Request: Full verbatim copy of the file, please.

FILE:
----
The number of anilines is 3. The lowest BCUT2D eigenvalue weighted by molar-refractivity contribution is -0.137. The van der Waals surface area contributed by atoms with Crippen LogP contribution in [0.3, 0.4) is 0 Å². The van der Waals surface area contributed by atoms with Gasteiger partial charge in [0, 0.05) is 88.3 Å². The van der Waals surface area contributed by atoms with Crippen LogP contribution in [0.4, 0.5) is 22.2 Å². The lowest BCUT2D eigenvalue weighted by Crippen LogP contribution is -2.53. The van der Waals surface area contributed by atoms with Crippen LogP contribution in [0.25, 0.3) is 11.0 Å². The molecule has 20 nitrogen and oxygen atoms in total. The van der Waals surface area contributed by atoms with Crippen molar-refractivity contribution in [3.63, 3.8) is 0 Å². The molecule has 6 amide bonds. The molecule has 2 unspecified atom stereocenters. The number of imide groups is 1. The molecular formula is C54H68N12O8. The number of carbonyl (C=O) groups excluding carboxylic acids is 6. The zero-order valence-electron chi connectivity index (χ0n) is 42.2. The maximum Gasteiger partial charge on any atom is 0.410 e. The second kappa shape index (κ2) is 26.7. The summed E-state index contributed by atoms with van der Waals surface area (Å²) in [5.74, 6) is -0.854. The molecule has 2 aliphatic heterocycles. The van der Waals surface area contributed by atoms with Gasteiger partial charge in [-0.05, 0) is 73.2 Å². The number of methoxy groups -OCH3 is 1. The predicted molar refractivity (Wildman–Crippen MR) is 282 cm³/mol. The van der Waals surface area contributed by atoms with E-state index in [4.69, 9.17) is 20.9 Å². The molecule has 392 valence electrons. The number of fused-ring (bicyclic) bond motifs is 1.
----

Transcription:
The number of anilines is 3. The lowest BCUT2D eigenvalue weighted by molar-refractivity contribution is -0.137. The van der Waals surface area contributed by atoms with Crippen LogP contribution in [0.3, 0.4) is 0 Å². The van der Waals surface area contributed by atoms with Gasteiger partial charge in [0, 0.05) is 88.3 Å². The van der Waals surface area contributed by atoms with Crippen LogP contribution in [0.4, 0.5) is 22.2 Å². The lowest BCUT2D eigenvalue weighted by Crippen LogP contribution is -2.53. The van der Waals surface area contributed by atoms with Crippen LogP contribution in [0.25, 0.3) is 11.0 Å². The molecule has 20 nitrogen and oxygen atoms in total. The van der Waals surface area contributed by atoms with Crippen molar-refractivity contribution in [3.63, 3.8) is 0 Å². The molecule has 6 amide bonds. The molecule has 2 unspecified atom stereocenters. The number of imide groups is 1. The molecular formula is C54H68N12O8. The number of carbonyl (C=O) groups excluding carboxylic acids is 6. The zero-order valence-electron chi connectivity index (χ0n) is 42.2. The maximum Gasteiger partial charge on any atom is 0.410 e. The second kappa shape index (κ2) is 26.7. The summed E-state index contributed by atoms with van der Waals surface area (Å²) in [5.74, 6) is -0.854. The molecule has 2 aliphatic heterocycles. The van der Waals surface area contributed by atoms with Gasteiger partial charge in [-0.05, 0) is 73.2 Å². The number of methoxy groups -OCH3 is 1. The predicted molar refractivity (Wildman–Crippen MR) is 282 cm³/mol. The van der Waals surface area contributed by atoms with E-state index in [4.69, 9.17) is 20.9 Å². The molecule has 392 valence electrons. The number of fused-ring (bicyclic) bond motifs is 1.